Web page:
Total Air Pollution And Space-Time Modelling

  • S. De Iaco
  • D. E. Myers
  • D. Posa
Part of the Quantitative Geology and Geostatistics book series (QGAG, volume 11)

Abstract

Two general problems occur in the analysis of air pollution data; multiple contaminants and a dependence on both spatial location and time of observation. Principal Component Analysis (PCA) provides a tool for removing the interdependence of the contaminant concentrations, in addition an analysis of the principal components, eigenvectors and eigenvalues provides additional insight into the dispersion and occurrence of the pollution plume. New models for space-time variograms and techniques for modelling them have been introduced by De laco, Myers and Posa.

Hourly average concentrations for nitric oxide (NO), nitrogen dioxide (NO 2) and carbon monoxide (CO) measured at 30 stations in 1999 in the Milan district, Italy, were used for the analysis. These were converted to daily averages and PCA was applied to each of the 365 data sets (3 contaminants and 30 stations). The eigenvectors of the correlation matrices were used to generate principal components, which can be considered as measures of Total Air Pollution (TAP) in lieu of the separate contaminant concentrations. These components were treated as samples from unobserved variates defined over space and time. Space-time variograms were fitted to these new variates using the product sum model.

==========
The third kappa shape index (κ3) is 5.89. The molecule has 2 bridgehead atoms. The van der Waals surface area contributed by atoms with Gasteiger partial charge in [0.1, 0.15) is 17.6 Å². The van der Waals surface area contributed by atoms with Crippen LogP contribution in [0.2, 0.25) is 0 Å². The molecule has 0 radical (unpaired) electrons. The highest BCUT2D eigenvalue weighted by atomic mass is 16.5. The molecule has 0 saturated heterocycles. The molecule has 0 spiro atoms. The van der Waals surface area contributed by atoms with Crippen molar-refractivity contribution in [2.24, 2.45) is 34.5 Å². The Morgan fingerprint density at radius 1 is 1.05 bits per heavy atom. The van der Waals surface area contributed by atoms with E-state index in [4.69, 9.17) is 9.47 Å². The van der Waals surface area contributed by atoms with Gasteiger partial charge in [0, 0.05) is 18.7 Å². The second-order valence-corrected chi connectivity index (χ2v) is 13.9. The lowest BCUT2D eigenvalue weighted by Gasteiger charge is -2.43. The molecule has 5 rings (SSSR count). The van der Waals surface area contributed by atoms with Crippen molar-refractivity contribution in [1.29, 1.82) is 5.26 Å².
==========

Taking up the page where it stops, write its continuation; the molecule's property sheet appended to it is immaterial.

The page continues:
Although linked in these analyses, the principal components and their associated eigenvectors as well as the scores for each station vs the space-time variogram models provide two different pictures of the spatial and temporal dispersion of the contaminants as well as their interaction at different times of the year.

Keywords

Dioxide Covariance Carbon Monoxide Kriging Cokriging 

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References

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Copyright information

© Springer Science+Business Media Dordrecht 2001

Authors and Affiliations

  • S. De Iaco
    • 1
  • D. E. Myers
    • 2
  • D. Posa
    • 3
    • 4
  1. 1.Facoltà di EconomiaUniversità. “G. D’Annunzio”di ChietiChietiItaly
  2. 2.Dept of MathematicsUniversity of ArizonaTucsonUSA
  3. 3.Facoltà di EconomiaUniversità. di LecceLeeceItaly
  4. 4.Istituto per Ricerche di Matematica Applicata (CNR)BariItaly

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